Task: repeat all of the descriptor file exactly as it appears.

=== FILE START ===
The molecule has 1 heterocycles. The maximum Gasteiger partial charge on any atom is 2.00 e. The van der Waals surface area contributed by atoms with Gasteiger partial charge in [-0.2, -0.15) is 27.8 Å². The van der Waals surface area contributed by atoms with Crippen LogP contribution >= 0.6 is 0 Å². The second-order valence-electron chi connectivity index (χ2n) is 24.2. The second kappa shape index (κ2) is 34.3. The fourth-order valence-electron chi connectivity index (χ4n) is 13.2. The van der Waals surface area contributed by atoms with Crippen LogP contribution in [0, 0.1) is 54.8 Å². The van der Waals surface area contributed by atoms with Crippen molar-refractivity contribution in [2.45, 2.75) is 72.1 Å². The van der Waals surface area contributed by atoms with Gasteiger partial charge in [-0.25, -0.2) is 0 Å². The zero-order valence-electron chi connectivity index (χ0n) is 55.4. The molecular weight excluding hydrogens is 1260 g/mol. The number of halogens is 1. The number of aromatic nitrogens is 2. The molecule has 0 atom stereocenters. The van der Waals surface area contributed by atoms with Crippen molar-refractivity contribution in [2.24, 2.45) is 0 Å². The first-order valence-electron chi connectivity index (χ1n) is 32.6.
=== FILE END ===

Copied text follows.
The molecule has 1 heterocycles. The maximum Gasteiger partial charge on any atom is 2.00 e. The van der Waals surface area contributed by atoms with Gasteiger partial charge in [-0.2, -0.15) is 27.8 Å². The van der Waals surface area contributed by atoms with Crippen LogP contribution >= 0.6 is 0 Å². The second-order valence-electron chi connectivity index (χ2n) is 24.2. The second kappa shape index (κ2) is 34.3. The fourth-order valence-electron chi connectivity index (χ4n) is 13.2. The van der Waals surface area contributed by atoms with Crippen LogP contribution in [0, 0.1) is 54.8 Å². The van der Waals surface area contributed by atoms with Crippen molar-refractivity contribution in [2.45, 2.75) is 72.1 Å². The van der Waals surface area contributed by atoms with Gasteiger partial charge in [-0.25, -0.2) is 0 Å². The zero-order valence-electron chi connectivity index (χ0n) is 55.4. The molecular weight excluding hydrogens is 1260 g/mol. The number of halogens is 1. The number of aromatic nitrogens is 2. The molecule has 0 atom stereocenters. The van der Waals surface area contributed by atoms with Crippen molar-refractivity contribution in [2.24, 2.45) is 0 Å². The first-order valence-electron chi connectivity index (χ1n) is 32.6.